Fashion + Our Oceans

Recycling Plastic Won’t Solve Ocean Pollution

Oceans are an essential global resource. They regulate the climate, produce over half of the world’s oxygen and give us food. Their role in the global economy is massive: over three billion people depend on marine and coastal biodiversity for their livelihoods.

However, human activities are alarmingly harming global oceans’ health and, as the second most polluting industry, fashion is doing its part. In fact, the apparel industry is responsible for 20% of global wastewater, with laundry alone releasing annually half a million tonnes of plastic into the ocean. 

To solve oceans pollution, many brands are looking at recycling. Plastic bottles and fishing nets are being turned into polyester and nylon fibres to produce sneakers, swimwear, jackets, leggings, and sports bras. At this moment in time, it doesn’t matter the item you are looking for – I guarantee you can find a “made with marine plastic” version of it.

But is it really working? Or is it just a new strategy to sell more clothes?

Recycling is like reaching for the mop to soak when the sink is overflowing

The idea of turning plastic waste into fabrics is not new. The brand Patagonia, for example, has been using plastic bottles to produce its garments since 1993, when it invented Fleece, a cosy, soft fabric primarily used in jackets and sweaters. The number of companies that joined the cause in the meantime is huge. adidas, Girlfriend Collective, Burberry, Norton Point, Stella McCartney, Nike and H&M are just a few.

However, despite the high number of participants, recycling initiatives haven’t even scratched the ocean waste issue. At the moment, there are 5.25 trillion pieces of plastic debris in the oceans. And without drastic interventions, the amount of plastic in the oceans will overcome the one of fish by 2050. 

The reason behind recycling’s ineffectiveness is simple: it doesn’t tackle the origin of the problem.

There is a popular analogy used to talk about plastic pollution: if your bathroom sink is overflowing, you don’t reach for the mop to soak up the overflow; you turn off the tap. That’s the same with plastic recycling. What’s the point of collecting waste from the oceans when we continue to throw in 8 millions of tonnes of plastic every year?

“If beach plastic recycling programs or any well-meaning ocean plastic company was a 100% successful, it would still be too little, too late”.

David Katz, founder of Plastic Bank

Ocean plastics throw off just as much microplastics as other synthetic materials

Producing objects with recycled ocean plastic is undoubtedly better than using virgin plastic. It requires fewer oils and resources, and even if imperceptibly, it reduces the amount of waste on our planet. 

But in the end, recycling plastic means producing other plastic products. Plastic products that have all the attributes and environmental issues of conventional plastic.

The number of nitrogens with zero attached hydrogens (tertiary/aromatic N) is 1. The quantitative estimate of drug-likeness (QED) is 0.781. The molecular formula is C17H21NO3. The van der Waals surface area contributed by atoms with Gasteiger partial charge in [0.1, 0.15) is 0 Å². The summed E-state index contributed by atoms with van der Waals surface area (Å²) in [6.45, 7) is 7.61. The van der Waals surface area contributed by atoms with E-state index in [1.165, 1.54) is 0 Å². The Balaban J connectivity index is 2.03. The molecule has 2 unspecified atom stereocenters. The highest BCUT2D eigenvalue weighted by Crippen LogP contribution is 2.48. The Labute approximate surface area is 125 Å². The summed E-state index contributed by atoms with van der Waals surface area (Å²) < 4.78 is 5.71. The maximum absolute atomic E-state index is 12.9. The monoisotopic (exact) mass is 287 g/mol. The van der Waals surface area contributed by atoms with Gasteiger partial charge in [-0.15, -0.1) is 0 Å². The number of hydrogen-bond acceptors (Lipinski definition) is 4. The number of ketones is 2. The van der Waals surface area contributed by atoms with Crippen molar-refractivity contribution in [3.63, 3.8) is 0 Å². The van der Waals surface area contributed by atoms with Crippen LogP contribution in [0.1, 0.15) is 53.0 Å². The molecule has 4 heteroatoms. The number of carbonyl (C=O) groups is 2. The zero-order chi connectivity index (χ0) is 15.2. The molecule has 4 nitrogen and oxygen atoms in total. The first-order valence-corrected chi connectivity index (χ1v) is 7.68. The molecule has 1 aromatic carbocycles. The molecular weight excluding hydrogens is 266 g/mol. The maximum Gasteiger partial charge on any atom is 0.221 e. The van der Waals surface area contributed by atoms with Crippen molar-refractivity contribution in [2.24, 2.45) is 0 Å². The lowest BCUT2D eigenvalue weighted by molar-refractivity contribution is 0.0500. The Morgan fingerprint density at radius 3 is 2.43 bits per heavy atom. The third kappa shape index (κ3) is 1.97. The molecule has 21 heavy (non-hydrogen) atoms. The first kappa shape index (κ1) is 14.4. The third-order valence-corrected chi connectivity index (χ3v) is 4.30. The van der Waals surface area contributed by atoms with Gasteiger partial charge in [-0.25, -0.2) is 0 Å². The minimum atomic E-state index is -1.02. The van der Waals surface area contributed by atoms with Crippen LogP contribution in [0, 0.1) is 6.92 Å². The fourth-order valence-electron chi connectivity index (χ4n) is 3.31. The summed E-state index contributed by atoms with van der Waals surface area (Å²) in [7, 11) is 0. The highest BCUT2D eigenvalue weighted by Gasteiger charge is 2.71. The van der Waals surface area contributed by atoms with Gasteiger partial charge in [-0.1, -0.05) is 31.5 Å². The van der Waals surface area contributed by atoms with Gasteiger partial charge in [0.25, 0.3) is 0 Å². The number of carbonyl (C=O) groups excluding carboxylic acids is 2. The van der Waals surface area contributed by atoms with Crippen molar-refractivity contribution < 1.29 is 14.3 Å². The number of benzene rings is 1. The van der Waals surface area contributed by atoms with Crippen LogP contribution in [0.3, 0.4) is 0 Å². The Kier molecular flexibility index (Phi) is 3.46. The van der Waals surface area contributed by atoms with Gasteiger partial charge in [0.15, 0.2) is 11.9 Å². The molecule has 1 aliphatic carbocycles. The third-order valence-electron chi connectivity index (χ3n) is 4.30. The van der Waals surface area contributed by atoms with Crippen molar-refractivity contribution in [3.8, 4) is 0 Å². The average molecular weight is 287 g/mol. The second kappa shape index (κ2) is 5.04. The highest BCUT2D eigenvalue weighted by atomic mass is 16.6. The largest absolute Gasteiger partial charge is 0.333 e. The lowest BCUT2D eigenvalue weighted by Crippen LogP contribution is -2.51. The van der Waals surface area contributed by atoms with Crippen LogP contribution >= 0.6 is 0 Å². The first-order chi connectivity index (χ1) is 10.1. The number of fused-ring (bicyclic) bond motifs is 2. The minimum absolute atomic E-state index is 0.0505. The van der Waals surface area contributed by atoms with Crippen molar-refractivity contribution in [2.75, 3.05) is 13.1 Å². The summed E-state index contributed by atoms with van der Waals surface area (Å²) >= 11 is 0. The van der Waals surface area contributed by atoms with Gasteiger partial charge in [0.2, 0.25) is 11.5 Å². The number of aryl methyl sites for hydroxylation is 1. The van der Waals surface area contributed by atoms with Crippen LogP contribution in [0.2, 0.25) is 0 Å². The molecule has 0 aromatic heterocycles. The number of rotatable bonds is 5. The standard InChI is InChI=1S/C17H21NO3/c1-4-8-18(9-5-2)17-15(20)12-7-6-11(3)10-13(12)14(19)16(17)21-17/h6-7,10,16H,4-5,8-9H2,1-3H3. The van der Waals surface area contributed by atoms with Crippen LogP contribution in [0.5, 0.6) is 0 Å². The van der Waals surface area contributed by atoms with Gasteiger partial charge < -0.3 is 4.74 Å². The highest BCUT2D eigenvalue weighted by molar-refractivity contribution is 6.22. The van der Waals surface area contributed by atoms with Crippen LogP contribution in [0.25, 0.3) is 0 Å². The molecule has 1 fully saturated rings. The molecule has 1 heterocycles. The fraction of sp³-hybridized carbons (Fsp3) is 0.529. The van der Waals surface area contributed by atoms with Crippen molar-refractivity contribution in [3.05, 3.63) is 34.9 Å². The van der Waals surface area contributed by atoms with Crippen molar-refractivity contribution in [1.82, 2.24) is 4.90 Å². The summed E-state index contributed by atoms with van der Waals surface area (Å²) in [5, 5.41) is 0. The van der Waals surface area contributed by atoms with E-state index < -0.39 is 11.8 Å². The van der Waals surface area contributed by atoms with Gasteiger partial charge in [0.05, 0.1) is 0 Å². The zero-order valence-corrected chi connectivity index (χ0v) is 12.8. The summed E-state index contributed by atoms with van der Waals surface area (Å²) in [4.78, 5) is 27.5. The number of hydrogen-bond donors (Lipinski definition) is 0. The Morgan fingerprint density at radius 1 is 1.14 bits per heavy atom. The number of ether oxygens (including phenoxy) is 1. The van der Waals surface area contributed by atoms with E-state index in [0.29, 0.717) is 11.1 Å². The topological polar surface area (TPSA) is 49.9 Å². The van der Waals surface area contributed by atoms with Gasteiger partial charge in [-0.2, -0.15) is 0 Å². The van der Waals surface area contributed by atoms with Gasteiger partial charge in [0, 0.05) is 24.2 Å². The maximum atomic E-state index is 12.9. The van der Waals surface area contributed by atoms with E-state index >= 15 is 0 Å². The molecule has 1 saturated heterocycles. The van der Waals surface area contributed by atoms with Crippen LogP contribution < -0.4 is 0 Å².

Take clothes. The washing of synthetic garments is the cause of a third of the microplastics in our oceans. And in the washing machine, there is no difference between synthetic fabrics made with virgin or recycled plastic. The quantity of plastic released is the same.

Microplastics are one of the most dangerous types of debris. Recent studies found out a link between these microparticles and human diseases as obesity, infertility, and cancer. Due to their dimensions – one fifth the size of a human hair – they are everywhere, in our food, water and air. It is impossible to avoid them and it is even more difficult to get rid off of them.

Upcycled clothes still require chemicals

Along with throwing off microplastics, the release of toxic chemicals is the other fashion industry’s big contribution to ocean pollution.

Chemicals are a vital component during the manufacturing process of clothes. They are used to dye, bleach, and wet each of our garments. Many of these chemicals are very toxic to the human body. For this reason, governments worldwide have regulations to discharge them safely. But in developing countries, like Bangladesh and India, where most of our clothes are produced, factories too often find a way to twist laws and dump wastewater directly into rivers and streams, contaminating the environment and drinking water sources.

Recycled fabrics are not excluded from these processes. Actually, maritime waste that is too damaged to be recycled usually ends up being burned and converted into fuel. This process is part of the so-called chemical recycling, which has recently been discussed in details by The Huffington Post.

Upcycled clothes feed overconsumption

Not only is using recycled plastic in fashion not a solution, not only it is a distraction from tackling the real problems, but it feeds overconsumption, the first cause behind the mountains of waste in our oceans.

Many consumers think that founding companies that are collecting waste from oceans, their purchases have a positive outcome. They buy upcycled clothes with the false idea of contributing to the reduction of global waste, while retailers capitalise on these emotions, pushing more and more people to buy more and more recycled products. And this is just the same old over polluting consumerism.

As long as we don’t learn to produce less waste, there is no way to stop the disruption of our marine ecosystems.

In the future, we will obviously have to deal with the huge amount of waste we created and maybe recycling will be the solution. But first, we have to stop creating trash. And we have to do it now!

If interested in ending ocean pollution and contributing to the demolition of the western throw-away culture, Mindless Mag dedicated the month of March to this topic and offered exit routes for those who found themself trapped inside.

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